Whose Heritage Are We Celebrating Anyway?

Whose Heritage Are We Celebrating Anyway?

As the 24th of September draws closer, many of us lament the fact that this year, the last holiday in the year, until the December festivities that is, falls on a Saturday, and sadly not a day off work for many of us. Never fear, the annual heritage day bash hosted by government, promises to be the usual eclectic mix of song and dance, with VIP's basking under white canopies proudly displaying cultural attire, while politicians persuade the public of our 'unity in diversity.'

According to the National Department of Arts and Culture, heritage day seeks to recognise the diverse tangible and intangible heritage of the peoples of South Africa as well as aims to use our collective heritage as a mechanism to promote a national identity, foster reconciliation and promote our diversity as a national asset. Rightfully so, as the 'rainbow nation' that is internationally recognised for its miracle transition to democracy, who else can boast 11 official languages, a colourful array of dress, or delectable home-grown temptations ranging from pap and vleis to mapani worms.

While our democracy bursts into a riot of colour and diversity through the showcase of traditions, cultures and customs during these spring celebrations, there is less for us to celebrate when it comes to our tangible heritage as seen through our national monuments and memorialisation projects. In promoting a sense of reconciliation within our previously divided society, memorialisation should become a mechanism that not only reflects the multiple narratives that form the layers of memory in our society, but also a platform that provides a space for all South Africans to come together to remember the past and celebrate an envisioned future. Furthermore, projects undertaken by the Centre for the Study of Violence and Reconciliation have demonstrated that memorials can fulfil the function of symbolic reparation, in recognising individual victims and communities that experienced human rights violations in the past. By recognising survivors and communities, such initiatives assist in the processes of healing some of the wounds of the past as well as re-building relationships between individuals and communities.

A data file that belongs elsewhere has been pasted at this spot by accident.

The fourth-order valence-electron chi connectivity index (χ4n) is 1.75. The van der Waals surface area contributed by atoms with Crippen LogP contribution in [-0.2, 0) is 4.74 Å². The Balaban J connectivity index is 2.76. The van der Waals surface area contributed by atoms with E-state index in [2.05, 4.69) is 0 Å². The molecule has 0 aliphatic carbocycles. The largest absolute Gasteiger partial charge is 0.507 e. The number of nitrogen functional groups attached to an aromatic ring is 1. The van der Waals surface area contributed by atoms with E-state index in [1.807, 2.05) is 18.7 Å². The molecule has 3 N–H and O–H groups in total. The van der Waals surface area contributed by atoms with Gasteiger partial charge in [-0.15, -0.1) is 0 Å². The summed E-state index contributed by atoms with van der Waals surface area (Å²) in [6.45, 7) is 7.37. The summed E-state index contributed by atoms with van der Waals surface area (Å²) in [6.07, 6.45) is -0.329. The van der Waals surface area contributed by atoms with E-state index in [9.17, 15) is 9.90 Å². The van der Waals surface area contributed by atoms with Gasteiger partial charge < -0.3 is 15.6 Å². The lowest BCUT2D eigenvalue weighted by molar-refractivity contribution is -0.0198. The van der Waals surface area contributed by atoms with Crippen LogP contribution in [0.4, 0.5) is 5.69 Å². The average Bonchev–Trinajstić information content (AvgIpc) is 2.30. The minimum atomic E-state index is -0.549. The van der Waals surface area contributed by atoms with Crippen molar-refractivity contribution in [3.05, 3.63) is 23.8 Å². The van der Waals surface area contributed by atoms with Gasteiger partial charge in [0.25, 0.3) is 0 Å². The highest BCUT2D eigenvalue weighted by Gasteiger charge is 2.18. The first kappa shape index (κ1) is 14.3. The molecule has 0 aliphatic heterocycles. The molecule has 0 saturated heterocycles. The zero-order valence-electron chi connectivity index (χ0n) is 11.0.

However, our landscape of monuments and historic sites are increasingly becoming a politics of exclusion that not only represent specific identities but one that also discourages civic engagement with the past. Research done by the Centre for the Study of Violence and Reconciliation has shown that memorialisation processes are politicised both in its representation of memories of the past as well as in consultation processes. South African memorialisation has taken on the character of the great man and hero with focus on specific historical events. Such characteristics, in many ways are reminiscent of pre-democracy memorialisation that used monuments of 'great' men to symbolise the longevity and power of an oppressive regime. Today, however, focus on great men and heroes tend to obscure the contributions of others, while mythologizing our hero. Such forms of memorialisation are further marginalising already vulnerable groups like survivors of human rights violations, excombatants, women, youth and the poor – groups that played a significant role in our struggle for freedom and democracy.

Additionally, heritage, memory and history are becoming commodities that can be exchanged mainly on an international market. While this is desirable, if it benefits the communities within which it is located, it is clear that this is not always the case. Most communities and groups have not been able to realise basic socio-economic rights as a result memorialisation initiatives have had little or no impact on the majority of the community members. So while memorial sites are progressively contributing to the South African tourism industry, catering for an international market, our memorials remain a lost opportunity for real reconciliation and genuine change in the lives of those South Africans that need it the most.

So as we head off to the local Heritage Day celebrations or continue the daily Saturday morning rituals, we need to ask ourselves whose heritage are we celebrating? It is only until we acknowledge that the injustices of the past are a part of our national identity, and ensure that those that experienced those injustices are recognised and are allowed to take full ownership of their memories of the past, that we as a nation, can truly celebrate the 24th of September.

Ereshnee Naidu is a Project Manager in the Transitional Justice Programme at the Centre for the Study of Violence and Reconciliation.

Originally published in The Star, 22 September 2005.

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CSVR is a multi-disciplinary institute that seeks to understand and prevent violence, heal its effects and build sustainable peace at the community, national and regional levels.

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